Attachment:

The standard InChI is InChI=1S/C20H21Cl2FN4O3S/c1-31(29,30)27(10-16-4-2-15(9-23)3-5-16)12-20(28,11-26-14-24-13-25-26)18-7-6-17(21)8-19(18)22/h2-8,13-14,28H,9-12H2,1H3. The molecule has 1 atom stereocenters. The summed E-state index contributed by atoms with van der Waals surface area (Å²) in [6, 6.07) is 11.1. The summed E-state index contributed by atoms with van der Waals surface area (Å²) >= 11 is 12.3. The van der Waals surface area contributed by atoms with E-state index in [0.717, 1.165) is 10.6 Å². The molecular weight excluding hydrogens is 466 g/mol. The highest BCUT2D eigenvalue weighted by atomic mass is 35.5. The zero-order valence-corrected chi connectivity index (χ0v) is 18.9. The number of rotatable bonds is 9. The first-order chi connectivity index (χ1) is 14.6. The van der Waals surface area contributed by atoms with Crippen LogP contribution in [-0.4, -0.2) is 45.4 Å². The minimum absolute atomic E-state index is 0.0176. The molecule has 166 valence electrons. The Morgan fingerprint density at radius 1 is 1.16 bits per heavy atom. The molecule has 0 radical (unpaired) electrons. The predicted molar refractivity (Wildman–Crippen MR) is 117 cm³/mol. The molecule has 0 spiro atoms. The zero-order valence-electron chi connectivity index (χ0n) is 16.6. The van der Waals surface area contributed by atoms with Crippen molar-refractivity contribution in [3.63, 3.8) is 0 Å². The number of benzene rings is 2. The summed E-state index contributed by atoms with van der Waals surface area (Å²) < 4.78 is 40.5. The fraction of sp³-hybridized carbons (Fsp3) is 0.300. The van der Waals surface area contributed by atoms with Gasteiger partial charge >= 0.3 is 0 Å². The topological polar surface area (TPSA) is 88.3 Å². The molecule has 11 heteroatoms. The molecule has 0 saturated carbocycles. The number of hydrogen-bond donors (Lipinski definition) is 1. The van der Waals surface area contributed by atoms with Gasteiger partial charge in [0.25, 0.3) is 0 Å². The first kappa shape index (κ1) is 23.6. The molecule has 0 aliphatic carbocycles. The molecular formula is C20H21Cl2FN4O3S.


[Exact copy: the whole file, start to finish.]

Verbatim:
The standard InChI is InChI=1S/C20H21Cl2FN4O3S/c1-31(29,30)27(10-16-4-2-15(9-23)3-5-16)12-20(28,11-26-14-24-13-25-26)18-7-6-17(21)8-19(18)22/h2-8,13-14,28H,9-12H2,1H3. The molecule has 1 atom stereocenters. The summed E-state index contributed by atoms with van der Waals surface area (Å²) in [6, 6.07) is 11.1. The summed E-state index contributed by atoms with van der Waals surface area (Å²) >= 11 is 12.3. The van der Waals surface area contributed by atoms with E-state index in [0.717, 1.165) is 10.6 Å². The molecular weight excluding hydrogens is 466 g/mol. The highest BCUT2D eigenvalue weighted by atomic mass is 35.5. The zero-order valence-corrected chi connectivity index (χ0v) is 18.9. The number of rotatable bonds is 9. The first-order chi connectivity index (χ1) is 14.6. The van der Waals surface area contributed by atoms with Crippen LogP contribution in [-0.4, -0.2) is 45.4 Å². The minimum absolute atomic E-state index is 0.0176. The molecule has 166 valence electrons. The Morgan fingerprint density at radius 1 is 1.16 bits per heavy atom. The molecule has 0 radical (unpaired) electrons. The predicted molar refractivity (Wildman–Crippen MR) is 117 cm³/mol. The molecule has 0 spiro atoms. The zero-order valence-electron chi connectivity index (χ0n) is 16.6. The van der Waals surface area contributed by atoms with Crippen molar-refractivity contribution in [3.63, 3.8) is 0 Å². The number of benzene rings is 2. The summed E-state index contributed by atoms with van der Waals surface area (Å²) < 4.78 is 40.5. The fraction of sp³-hybridized carbons (Fsp3) is 0.300. The van der Waals surface area contributed by atoms with Gasteiger partial charge >= 0.3 is 0 Å². The topological polar surface area (TPSA) is 88.3 Å². The molecule has 11 heteroatoms. The molecule has 0 saturated carbocycles. The number of hydrogen-bond donors (Lipinski definition) is 1. The van der Waals surface area contributed by atoms with Gasteiger partial charge in [0.25, 0.3) is 0 Å². The first kappa shape index (κ1) is 23.6. The molecule has 0 aliphatic carbocycles. The molecular formula is C20H21Cl2FN4O3S.